I’d like to start off by saying thank you to all of our nation’s veterans for your service. In honor of Veteran’s Day, I’m dedicating this edition of my weekend reads post to veteran-related employment news. As our soldiers return from conflicts abroad they can play a big part in rebuilding the nation’s economy, hopefully making it a greener economy in the process.

 

The new Veterans Job Bank

The White House is doing what it can to ease the transition from active duty soldier to civilian employee with the Veterans Job Bank website. The website can help connect veterans with job opportunities around the country. In addition to providing job search assistance, the website also has sections dedicated to education and training opportunities, homeless assistance, volunteer positions and more.

 

Walmart Foundation donates $750,000 to the cause

Earlier this week Veterans Green Jobs announced that it would receive a $750,000 grant from the Walmart Foundation to continue to train veterans for green jobs. This specific grant will help the organization provide training to approximately 1,000 veterans as well as help them transition into full-time employment.

 

Opportunities for home health care providers in Nevada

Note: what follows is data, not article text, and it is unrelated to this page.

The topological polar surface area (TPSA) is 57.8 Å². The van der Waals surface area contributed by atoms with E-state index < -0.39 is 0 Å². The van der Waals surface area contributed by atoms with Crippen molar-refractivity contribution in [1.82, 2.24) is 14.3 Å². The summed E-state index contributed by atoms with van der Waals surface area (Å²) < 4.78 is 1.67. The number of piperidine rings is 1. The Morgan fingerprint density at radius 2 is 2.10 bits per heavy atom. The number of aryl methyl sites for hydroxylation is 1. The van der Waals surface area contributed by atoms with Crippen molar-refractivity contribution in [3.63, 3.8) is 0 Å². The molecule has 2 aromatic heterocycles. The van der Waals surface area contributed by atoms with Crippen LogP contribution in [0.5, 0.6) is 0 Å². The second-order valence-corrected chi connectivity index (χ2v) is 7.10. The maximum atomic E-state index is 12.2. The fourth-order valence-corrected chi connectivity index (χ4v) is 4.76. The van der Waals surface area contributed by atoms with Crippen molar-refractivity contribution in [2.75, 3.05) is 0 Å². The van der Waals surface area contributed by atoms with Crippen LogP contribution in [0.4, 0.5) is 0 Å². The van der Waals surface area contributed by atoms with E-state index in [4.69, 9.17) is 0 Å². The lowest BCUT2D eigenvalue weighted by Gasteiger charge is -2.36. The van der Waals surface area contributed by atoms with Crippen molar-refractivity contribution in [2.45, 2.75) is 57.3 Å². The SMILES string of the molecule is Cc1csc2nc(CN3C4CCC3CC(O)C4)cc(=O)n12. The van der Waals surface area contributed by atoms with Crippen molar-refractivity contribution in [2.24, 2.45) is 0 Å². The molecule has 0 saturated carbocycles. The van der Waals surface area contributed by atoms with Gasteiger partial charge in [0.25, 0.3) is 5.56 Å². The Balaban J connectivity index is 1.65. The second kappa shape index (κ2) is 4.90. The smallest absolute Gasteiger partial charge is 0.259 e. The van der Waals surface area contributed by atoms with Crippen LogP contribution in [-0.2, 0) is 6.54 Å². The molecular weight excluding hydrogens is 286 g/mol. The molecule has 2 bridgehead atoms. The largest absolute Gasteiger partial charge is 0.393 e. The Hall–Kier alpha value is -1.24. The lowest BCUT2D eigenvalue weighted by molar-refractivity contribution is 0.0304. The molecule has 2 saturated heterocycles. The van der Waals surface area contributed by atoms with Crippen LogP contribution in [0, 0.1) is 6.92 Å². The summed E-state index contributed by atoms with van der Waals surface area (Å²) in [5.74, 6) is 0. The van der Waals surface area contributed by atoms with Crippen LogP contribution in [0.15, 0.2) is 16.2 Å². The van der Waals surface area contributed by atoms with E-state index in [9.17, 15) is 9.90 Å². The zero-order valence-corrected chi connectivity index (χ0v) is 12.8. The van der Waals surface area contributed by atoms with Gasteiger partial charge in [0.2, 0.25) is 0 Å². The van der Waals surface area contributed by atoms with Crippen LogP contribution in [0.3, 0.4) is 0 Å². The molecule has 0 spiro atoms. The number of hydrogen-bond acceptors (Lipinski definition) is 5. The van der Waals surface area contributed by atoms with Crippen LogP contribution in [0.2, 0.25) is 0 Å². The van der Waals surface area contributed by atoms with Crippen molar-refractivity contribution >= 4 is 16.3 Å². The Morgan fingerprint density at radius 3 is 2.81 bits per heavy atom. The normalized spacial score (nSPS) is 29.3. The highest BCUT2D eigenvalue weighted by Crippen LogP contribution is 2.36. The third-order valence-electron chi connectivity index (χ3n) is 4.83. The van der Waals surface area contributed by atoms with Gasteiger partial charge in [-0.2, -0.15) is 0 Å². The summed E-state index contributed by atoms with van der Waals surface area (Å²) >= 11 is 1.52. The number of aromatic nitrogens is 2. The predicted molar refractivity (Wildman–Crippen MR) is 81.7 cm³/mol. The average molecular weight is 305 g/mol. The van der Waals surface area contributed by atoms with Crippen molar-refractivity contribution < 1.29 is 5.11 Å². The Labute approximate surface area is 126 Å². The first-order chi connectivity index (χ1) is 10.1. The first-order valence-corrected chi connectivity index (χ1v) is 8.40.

This Henderson Press article examines the growing demand for home health care providers for the elderly in Nevada. Visiting Angels, an agency that provides these services, is actively recruiting military veterans for open positions. The company has identified a growing need for male service providers, which is unusual in this female-dominated field.

 

Location, location, location

While location, location, location may be the mantra of real estate agents, it may also be something that returning veterans want to consider. A new survey reveals that Oklahoma City is the best place in the country for veterans to find work.

 

“The study is based on criteria such as the prevalence of jobs that draw on military skills, veteran-owned businesses and federal government jobs, the extent to which military pensions are taxed by state governments and the area's unemployment rate.”

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